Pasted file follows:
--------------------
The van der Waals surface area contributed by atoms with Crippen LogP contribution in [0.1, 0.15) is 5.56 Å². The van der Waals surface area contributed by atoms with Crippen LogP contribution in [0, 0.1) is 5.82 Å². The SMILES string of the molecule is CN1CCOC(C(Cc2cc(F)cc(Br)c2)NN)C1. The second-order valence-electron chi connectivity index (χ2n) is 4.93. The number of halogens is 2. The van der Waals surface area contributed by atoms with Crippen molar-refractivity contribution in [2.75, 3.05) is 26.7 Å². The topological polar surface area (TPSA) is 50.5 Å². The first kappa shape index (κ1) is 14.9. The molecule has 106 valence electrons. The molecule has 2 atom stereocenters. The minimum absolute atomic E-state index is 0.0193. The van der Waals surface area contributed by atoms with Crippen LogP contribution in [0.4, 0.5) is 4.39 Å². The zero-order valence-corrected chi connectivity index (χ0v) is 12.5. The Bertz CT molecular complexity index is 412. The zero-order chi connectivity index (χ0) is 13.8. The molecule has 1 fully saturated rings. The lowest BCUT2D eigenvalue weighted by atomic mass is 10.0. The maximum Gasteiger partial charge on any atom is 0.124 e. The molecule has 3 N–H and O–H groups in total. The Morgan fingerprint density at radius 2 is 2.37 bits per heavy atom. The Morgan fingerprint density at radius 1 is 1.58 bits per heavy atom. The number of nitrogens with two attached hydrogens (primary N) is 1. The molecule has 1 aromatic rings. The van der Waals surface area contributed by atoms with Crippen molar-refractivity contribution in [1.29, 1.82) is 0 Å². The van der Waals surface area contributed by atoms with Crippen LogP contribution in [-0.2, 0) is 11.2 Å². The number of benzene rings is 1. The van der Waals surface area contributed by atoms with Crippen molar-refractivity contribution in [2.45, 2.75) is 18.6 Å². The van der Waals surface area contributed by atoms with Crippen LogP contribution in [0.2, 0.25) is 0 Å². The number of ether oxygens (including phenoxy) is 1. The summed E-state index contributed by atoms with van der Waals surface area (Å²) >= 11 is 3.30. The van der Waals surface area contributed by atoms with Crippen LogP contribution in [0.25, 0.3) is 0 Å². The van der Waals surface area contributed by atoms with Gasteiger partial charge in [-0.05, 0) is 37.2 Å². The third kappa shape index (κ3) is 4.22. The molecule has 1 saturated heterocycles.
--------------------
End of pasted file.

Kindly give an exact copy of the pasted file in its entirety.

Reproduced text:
The van der Waals surface area contributed by atoms with Crippen LogP contribution in [0.1, 0.15) is 5.56 Å². The van der Waals surface area contributed by atoms with Crippen LogP contribution in [0, 0.1) is 5.82 Å². The SMILES string of the molecule is CN1CCOC(C(Cc2cc(F)cc(Br)c2)NN)C1. The second-order valence-electron chi connectivity index (χ2n) is 4.93. The number of halogens is 2. The van der Waals surface area contributed by atoms with Crippen molar-refractivity contribution in [2.75, 3.05) is 26.7 Å². The topological polar surface area (TPSA) is 50.5 Å². The first kappa shape index (κ1) is 14.9. The molecule has 106 valence electrons. The molecule has 2 atom stereocenters. The minimum absolute atomic E-state index is 0.0193. The van der Waals surface area contributed by atoms with Crippen LogP contribution in [0.4, 0.5) is 4.39 Å². The zero-order valence-corrected chi connectivity index (χ0v) is 12.5. The Bertz CT molecular complexity index is 412. The zero-order chi connectivity index (χ0) is 13.8. The molecule has 1 fully saturated rings. The lowest BCUT2D eigenvalue weighted by atomic mass is 10.0. The maximum Gasteiger partial charge on any atom is 0.124 e. The molecule has 3 N–H and O–H groups in total. The Morgan fingerprint density at radius 2 is 2.37 bits per heavy atom. The Morgan fingerprint density at radius 1 is 1.58 bits per heavy atom. The number of nitrogens with two attached hydrogens (primary N) is 1. The molecule has 1 aromatic rings. The van der Waals surface area contributed by atoms with Crippen molar-refractivity contribution in [1.29, 1.82) is 0 Å². The van der Waals surface area contributed by atoms with Crippen LogP contribution in [-0.2, 0) is 11.2 Å². The number of benzene rings is 1. The van der Waals surface area contributed by atoms with Crippen molar-refractivity contribution in [2.45, 2.75) is 18.6 Å². The van der Waals surface area contributed by atoms with Crippen LogP contribution in [0.2, 0.25) is 0 Å². The number of ether oxygens (including phenoxy) is 1. The summed E-state index contributed by atoms with van der Waals surface area (Å²) >= 11 is 3.30. The van der Waals surface area contributed by atoms with Crippen LogP contribution in [0.25, 0.3) is 0 Å². The van der Waals surface area contributed by atoms with Gasteiger partial charge in [-0.05, 0) is 37.2 Å². The third kappa shape index (κ3) is 4.22. The molecule has 1 saturated heterocycles.